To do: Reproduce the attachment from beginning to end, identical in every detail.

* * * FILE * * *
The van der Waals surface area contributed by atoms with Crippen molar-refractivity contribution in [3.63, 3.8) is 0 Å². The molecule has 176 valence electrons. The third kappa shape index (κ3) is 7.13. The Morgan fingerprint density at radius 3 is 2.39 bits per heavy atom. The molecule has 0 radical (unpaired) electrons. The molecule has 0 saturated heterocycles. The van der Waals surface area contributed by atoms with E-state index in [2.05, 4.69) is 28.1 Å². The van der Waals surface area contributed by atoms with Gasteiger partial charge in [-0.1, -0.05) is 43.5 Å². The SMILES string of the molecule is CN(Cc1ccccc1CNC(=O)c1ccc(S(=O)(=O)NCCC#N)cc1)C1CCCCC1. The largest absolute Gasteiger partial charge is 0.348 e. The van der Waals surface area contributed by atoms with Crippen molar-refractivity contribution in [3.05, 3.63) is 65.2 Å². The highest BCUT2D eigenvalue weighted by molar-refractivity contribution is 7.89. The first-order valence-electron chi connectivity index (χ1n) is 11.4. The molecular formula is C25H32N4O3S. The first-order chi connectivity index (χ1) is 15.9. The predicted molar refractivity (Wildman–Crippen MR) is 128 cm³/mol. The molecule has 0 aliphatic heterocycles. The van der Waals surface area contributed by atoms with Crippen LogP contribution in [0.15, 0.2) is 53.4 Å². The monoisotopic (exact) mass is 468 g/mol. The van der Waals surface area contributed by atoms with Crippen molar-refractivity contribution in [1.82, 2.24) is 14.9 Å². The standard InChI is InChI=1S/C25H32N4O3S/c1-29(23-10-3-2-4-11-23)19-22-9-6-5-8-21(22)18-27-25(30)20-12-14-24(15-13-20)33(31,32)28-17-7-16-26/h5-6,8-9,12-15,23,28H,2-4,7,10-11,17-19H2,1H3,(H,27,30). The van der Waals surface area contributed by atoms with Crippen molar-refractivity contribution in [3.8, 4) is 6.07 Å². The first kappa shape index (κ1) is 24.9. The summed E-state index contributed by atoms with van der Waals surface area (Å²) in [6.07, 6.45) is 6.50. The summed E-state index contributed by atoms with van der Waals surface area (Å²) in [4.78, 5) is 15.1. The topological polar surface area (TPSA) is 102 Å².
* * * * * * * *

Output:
The van der Waals surface area contributed by atoms with Crippen molar-refractivity contribution in [3.63, 3.8) is 0 Å². The molecule has 176 valence electrons. The third kappa shape index (κ3) is 7.13. The Morgan fingerprint density at radius 3 is 2.39 bits per heavy atom. The molecule has 0 radical (unpaired) electrons. The molecule has 0 saturated heterocycles. The van der Waals surface area contributed by atoms with E-state index in [2.05, 4.69) is 28.1 Å². The van der Waals surface area contributed by atoms with Gasteiger partial charge in [-0.1, -0.05) is 43.5 Å². The SMILES string of the molecule is CN(Cc1ccccc1CNC(=O)c1ccc(S(=O)(=O)NCCC#N)cc1)C1CCCCC1. The largest absolute Gasteiger partial charge is 0.348 e. The van der Waals surface area contributed by atoms with Crippen molar-refractivity contribution in [3.05, 3.63) is 65.2 Å². The highest BCUT2D eigenvalue weighted by molar-refractivity contribution is 7.89. The first-order valence-electron chi connectivity index (χ1n) is 11.4. The molecular formula is C25H32N4O3S. The first-order chi connectivity index (χ1) is 15.9. The predicted molar refractivity (Wildman–Crippen MR) is 128 cm³/mol. The molecule has 0 aliphatic heterocycles. The van der Waals surface area contributed by atoms with Crippen LogP contribution in [0.15, 0.2) is 53.4 Å². The monoisotopic (exact) mass is 468 g/mol. The van der Waals surface area contributed by atoms with Crippen molar-refractivity contribution in [1.82, 2.24) is 14.9 Å². The standard InChI is InChI=1S/C25H32N4O3S/c1-29(23-10-3-2-4-11-23)19-22-9-6-5-8-21(22)18-27-25(30)20-12-14-24(15-13-20)33(31,32)28-17-7-16-26/h5-6,8-9,12-15,23,28H,2-4,7,10-11,17-19H2,1H3,(H,27,30). The van der Waals surface area contributed by atoms with Crippen molar-refractivity contribution in [3.8, 4) is 6.07 Å². The first kappa shape index (κ1) is 24.9. The summed E-state index contributed by atoms with van der Waals surface area (Å²) in [6.07, 6.45) is 6.50. The summed E-state index contributed by atoms with van der Waals surface area (Å²) in [4.78, 5) is 15.1. The topological polar surface area (TPSA) is 102 Å².